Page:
Mike Prado, Audio Engineer, Joins The Church Studio Team

Prado

Q&A with Mike Prado

1. What was your first impression of The Church Studio?

I was blown away by the revitalization of The Church Studio.  During my career; I’ve had the wonderful opportunity to work in a lot of commercial studios, cutting-edge educational studios and unique home studios. I even tracked at The Church with the previous owner. However, what the space has been transformed into is extraordinary. The aesthetics, size, and acoustics of the Live Room are perfect. The Control Room is top notch. Furthermore, I’ve never had the opportunity to work with this type of microphone collection, both vintage and new, many of which are extremely rare, have consecutive serial numbers, and are matched pairs. Considering the museum aspect of the operations, merchandise, and programming, The Church Studio affords musicians and music fans alike, a really unique and inspiring experience.

2.  What do you hope to accomplish being a part of The Church Studio team? 

As an engineer and producer, I hope to play a critical role in making a ton of great records. I also hope to pass down my years of experience and recording techniques to a new generation of audio professionals. 

3. What are your thoughts on analog vs digital? What’s the difference and why does it matter?

I have participated in a lot of music industry panels in the past where we have discussed the important topic of analog versus digital. I don’t approach recording as a competition between the two. I very much deploy a hybrid approach to recording, which is the consensus amongst the great studios. I use particular mics and specific mic placement, with stellar preamps (and sometimes compression and EQ), either to tape or into Pro Tools with good converters. I do all my editing and about 75% of my automation in Pro Tools, and I mix on a big console (out of the box).  I generally mix to half inch, but occasionally back into Pro Tools. I am confident when it comes to this strategy. As far as I am concerned, that is the proven approach that generates stellar results. 

4. Where do you see the future of the music industry? 

The music industry is a tale of two different worlds. The big name, big budget, big industry artists will always be there. I think there are wonderful opportunities for breakout artists and indie bands, and these opportunities grow exponentially with easier access to online platforms and distribution.  Here at The Church Studio, we play a role in both worlds.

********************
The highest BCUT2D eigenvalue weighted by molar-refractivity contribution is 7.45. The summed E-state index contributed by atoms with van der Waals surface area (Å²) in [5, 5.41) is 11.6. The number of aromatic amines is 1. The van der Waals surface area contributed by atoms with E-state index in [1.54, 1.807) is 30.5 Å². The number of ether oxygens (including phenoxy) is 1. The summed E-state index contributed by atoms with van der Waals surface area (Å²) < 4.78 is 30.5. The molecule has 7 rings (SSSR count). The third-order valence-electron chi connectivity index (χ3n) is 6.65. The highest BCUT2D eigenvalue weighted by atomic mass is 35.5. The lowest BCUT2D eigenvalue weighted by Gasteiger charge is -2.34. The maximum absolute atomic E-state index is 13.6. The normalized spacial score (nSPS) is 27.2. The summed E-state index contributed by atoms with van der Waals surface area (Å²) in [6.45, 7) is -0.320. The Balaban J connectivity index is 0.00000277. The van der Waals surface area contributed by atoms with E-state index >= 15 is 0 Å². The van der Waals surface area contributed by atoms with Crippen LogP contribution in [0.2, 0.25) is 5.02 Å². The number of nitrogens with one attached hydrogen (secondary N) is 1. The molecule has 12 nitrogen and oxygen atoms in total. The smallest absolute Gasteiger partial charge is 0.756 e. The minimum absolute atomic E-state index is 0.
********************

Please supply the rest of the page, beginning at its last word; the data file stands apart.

5. For the first time recording clients, how can you make them feel as comfortable as possible?

Anesthesia, I am just kidding. Gary Laney, our senior engineer, is an awesome engineer and makes everyone feel very comfortable, naturally.  I make self-deprecating jokes normally and do impressions. Seriously, we hear time and time again that we have created a professional, comfortable, and relaxed environment that inspires optimal musical content from our artists. 

6. How did you get started in the music industry? 

Early in my career, I played in a metal band. When I realized I wasn’t rockstar material, I recognized that I had a great ear and a gift for music production. I attended an elite audio school in central Florida and then secured an internship in New Orleans at a studio that was owned by someone I idolized as a kid. Later, my experience was further shaped by Piety Street Recording in New Orleans. I engineered there for several years, learning the trade from some of the country’s best producers, engineers, and artists.  

7. As part of The Church Studio team, what goals do you have for contributing to the studio’s legacy and fostering artistic growth within the Tulsa music community?

My goals are to continue to put out timeless recordings and albums that live up to the tremendous legacy the studio is known for. I’ve had the opportunity to be a part of Tulsa’s music community for many years and am proud of our city’s heritage. Tulsa has always garnered amazing musicians and songwriters, and my desire is to showcase that here at the Studio.  

8. Can you describe your approach to mixing and what you believe sets your mixes apart from others?

Genres vary, and that demands our ability to adjust, adapt, and respond accordingly. My approach to mixing metal isn’t the same as mixing jazz, for example. Often, I create depth with effects, panning, and placement, making for an immersive 3D perspective and listening experience.

9. What are some key elements you prioritize when mixing a song, and how do you ensure that the artist’s vision is realized in the final mix?

I obsess over the rhythm section initially. It seems to be the hardest part for engineers to get right. Once that “feeling” is correct, everything else seems to fall into place. I generally bounce mixes off the client during the process for feedback too.

10. What advice would you give to recording artists looking to collaborate effectively with their mixing engineer and ensure their feedback is constructive and productive?

One thing I run into a lot is the artists’ listening environment. Granted, most mixes will be heard on a phone or computer, but we encourage the artist to have a nice place to listen to the mixes as they progress from a home stereo or car stereo to the Studio’s Control Room. Our friendly culture at The Church Studio fosters an environment where artists are comfortable sharing honest feedback and where we accept and encourage open dialog. Ultimately, our collective goal is to get to the very best recording that everyone is proud to be a part of and where the listener is delightfully entertained.

Mike Prado Engineering a Session with Austin Allsup at The Church Studio

 

Teresa Knox

Teresa Knox

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